I’m taking a training course for managers at Tufts, in which I learn techniques for assessing staff performance, mentoring, and so on. The idea is that Tufts University is a single entity that succeeds or fails as a whole. The job of managers is to maximize the degree to which all Tufts employees promote the organization’s success. We can use carrots and sticks–but also the softer skills that I’m learning in the course, such as how to give advice effectively. For anyone who has absorbed a dose of Foucault, these softer methods may seem the most troubling, because they promise to reshape people’s souls, not just their behavior, to fit the organization’s imperatives.
My value-judgment is less negative. Tufts is an entity–a nonprofit corporation–that charges nearly $50,000/year for its main service (undergraduate education) and is heavily subsidized by taxpayers. Those of us who receive Tufts paychecks need to promote the valid goals of the university in an efficient way. We could call Tufts a “bureaucracy,” but that isn’t a term of abuse. Bureaucracies arise to reduce slack and get things done.
At the same time, Tufts is several other things:
It can be a seen as a partially democratic community, in which autonomous agents (especially faculty and students) make collective decisions after giving reasons in public. Hence the faculty “senate,” the student government, the newspaper, and the right of tenure, meant to protect freedom of speech. The Tufts community does not stand alone; faculty, in particular, also belong to disciplinary associations that are self-governing and quite powerful.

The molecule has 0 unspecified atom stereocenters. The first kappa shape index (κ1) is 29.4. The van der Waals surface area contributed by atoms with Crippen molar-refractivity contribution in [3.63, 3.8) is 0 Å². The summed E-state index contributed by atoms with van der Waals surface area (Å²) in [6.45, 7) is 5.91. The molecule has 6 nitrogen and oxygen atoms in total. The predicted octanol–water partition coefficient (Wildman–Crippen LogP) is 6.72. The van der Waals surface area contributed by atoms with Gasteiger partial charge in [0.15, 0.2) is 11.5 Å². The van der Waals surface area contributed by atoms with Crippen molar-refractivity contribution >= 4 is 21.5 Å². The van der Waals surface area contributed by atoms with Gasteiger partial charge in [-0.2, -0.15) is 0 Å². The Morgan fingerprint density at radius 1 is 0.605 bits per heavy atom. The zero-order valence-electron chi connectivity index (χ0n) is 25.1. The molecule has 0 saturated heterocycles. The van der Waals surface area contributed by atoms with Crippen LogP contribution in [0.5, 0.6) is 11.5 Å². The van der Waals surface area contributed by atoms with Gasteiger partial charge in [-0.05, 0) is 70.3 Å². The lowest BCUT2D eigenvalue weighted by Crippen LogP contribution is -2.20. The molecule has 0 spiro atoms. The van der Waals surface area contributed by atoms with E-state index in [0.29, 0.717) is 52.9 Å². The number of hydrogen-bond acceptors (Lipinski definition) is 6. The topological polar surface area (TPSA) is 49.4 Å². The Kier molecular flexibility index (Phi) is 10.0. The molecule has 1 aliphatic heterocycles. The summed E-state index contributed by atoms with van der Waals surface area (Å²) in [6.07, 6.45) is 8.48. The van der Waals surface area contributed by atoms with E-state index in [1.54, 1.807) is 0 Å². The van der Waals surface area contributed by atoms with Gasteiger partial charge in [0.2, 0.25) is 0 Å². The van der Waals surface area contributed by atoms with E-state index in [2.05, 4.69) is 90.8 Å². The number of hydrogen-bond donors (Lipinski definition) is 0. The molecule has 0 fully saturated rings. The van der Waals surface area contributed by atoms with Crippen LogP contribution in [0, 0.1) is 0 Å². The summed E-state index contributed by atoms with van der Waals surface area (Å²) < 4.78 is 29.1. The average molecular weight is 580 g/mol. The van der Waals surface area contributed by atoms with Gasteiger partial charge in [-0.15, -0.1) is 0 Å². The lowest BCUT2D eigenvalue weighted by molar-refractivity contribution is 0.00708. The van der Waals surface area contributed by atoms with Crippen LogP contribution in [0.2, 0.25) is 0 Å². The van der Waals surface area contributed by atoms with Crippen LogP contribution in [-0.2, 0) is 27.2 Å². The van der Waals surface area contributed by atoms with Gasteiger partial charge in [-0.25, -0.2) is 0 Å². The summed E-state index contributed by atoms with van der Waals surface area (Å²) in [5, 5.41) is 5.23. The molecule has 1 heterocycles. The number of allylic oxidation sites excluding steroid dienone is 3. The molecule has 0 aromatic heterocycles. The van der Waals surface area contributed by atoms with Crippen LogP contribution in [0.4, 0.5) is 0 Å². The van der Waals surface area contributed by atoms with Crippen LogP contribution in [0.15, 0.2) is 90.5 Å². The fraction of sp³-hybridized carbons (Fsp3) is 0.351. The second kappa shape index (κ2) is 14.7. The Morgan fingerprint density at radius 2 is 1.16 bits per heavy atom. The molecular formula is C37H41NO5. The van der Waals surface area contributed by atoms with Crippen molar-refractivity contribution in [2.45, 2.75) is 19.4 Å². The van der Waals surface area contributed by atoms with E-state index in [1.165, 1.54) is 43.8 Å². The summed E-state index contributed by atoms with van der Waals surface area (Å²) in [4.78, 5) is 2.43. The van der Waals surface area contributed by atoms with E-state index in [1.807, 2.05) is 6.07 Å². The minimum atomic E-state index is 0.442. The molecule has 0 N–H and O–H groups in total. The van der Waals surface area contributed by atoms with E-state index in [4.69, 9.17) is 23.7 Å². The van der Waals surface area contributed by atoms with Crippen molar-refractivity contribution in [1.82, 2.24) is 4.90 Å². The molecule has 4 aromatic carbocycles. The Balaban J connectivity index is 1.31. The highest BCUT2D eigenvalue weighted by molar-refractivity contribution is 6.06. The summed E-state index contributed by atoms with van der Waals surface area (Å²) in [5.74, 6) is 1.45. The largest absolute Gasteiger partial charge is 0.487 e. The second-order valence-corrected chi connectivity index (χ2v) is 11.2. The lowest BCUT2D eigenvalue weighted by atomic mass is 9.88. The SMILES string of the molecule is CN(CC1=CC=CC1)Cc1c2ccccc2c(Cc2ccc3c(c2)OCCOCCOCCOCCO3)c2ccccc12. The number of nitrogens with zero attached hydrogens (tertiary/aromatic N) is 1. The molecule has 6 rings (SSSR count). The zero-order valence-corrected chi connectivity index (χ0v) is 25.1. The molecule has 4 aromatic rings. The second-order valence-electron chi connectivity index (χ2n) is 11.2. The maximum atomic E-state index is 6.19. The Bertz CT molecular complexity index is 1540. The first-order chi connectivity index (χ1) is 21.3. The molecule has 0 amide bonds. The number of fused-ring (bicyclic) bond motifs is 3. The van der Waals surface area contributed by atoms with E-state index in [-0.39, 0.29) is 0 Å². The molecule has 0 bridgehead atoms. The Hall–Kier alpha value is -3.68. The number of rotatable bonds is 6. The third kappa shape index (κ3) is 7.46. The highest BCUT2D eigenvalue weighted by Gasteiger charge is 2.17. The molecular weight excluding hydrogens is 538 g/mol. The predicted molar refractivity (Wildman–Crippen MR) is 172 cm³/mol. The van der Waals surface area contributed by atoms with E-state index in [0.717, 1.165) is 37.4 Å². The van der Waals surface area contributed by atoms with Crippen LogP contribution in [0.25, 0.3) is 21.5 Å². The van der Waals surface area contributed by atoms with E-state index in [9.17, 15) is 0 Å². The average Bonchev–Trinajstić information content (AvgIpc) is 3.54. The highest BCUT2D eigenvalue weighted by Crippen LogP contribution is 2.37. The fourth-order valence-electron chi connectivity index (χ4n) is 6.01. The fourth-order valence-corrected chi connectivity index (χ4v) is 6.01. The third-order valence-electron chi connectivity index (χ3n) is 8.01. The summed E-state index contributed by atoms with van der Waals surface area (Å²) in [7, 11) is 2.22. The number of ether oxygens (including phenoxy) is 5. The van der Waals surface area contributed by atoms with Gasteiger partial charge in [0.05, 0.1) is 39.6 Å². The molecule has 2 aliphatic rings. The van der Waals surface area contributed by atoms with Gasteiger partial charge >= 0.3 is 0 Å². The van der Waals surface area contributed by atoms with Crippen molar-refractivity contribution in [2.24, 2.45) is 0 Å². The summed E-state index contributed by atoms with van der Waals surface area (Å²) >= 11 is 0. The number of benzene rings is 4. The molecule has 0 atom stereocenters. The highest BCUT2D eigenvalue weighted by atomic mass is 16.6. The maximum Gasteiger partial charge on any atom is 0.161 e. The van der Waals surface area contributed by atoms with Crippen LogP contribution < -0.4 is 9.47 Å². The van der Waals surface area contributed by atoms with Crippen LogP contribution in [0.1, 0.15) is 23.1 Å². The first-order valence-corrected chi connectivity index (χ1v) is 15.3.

It can be seen as a zone of individual autonomy. An academic doesn’t want to be The Man (or Woman) in a Gray Flannel Suit. Academics set a high value on doing what they think is right in relation to their own readers, students, colleagues, and The Truth. Autonomy trades off against bureaucracy and also against democracy, since one’s colleagues may not know what is right.
It can be seen as a market competitor. Tufts is like a firm, competing with other universities (and some private companies) for faculty, students, grants, and contracts. Insofar as Tufts is a competitor, it must operate internally like a bureaucracy in order to ensure that its “agents”–faculty and staff–promote Tufts’ interests and not their own. But it is not autonomous. The market, not the Tufts administration, decides what to value. If, for example, a senior professor gets an offer from Brown, we must match it to hold onto her. So Brown has made a decision about our personnel.
Finally, Tufts can be seen as a collection of individual entrepreneurs who are maximizing their own salary, security, status, fame, and quality of life in a marketplace. They are expected to seek external offers, publish for international audiences, form teams with colleagues at other universities, and otherwise pursue their own market position.
I don’t actually believe that the ideals of democracy or autonomy can prevail, although they have some actual force and deserve moral respect. I think a university must be something of a bureaucracy and something of a platform for individual entrepreneurs. The hard part, for me, is when these competing values clash in borderline cases. For example, there may be a single process for evaluating, supporting, and disciplining all employees. But if the tenured faculty cannot actually be disciplined, the process is merely formal for them while it is highly consequential for receptionists and food workers. It is important to be clear about when we are each kind of institution, and why.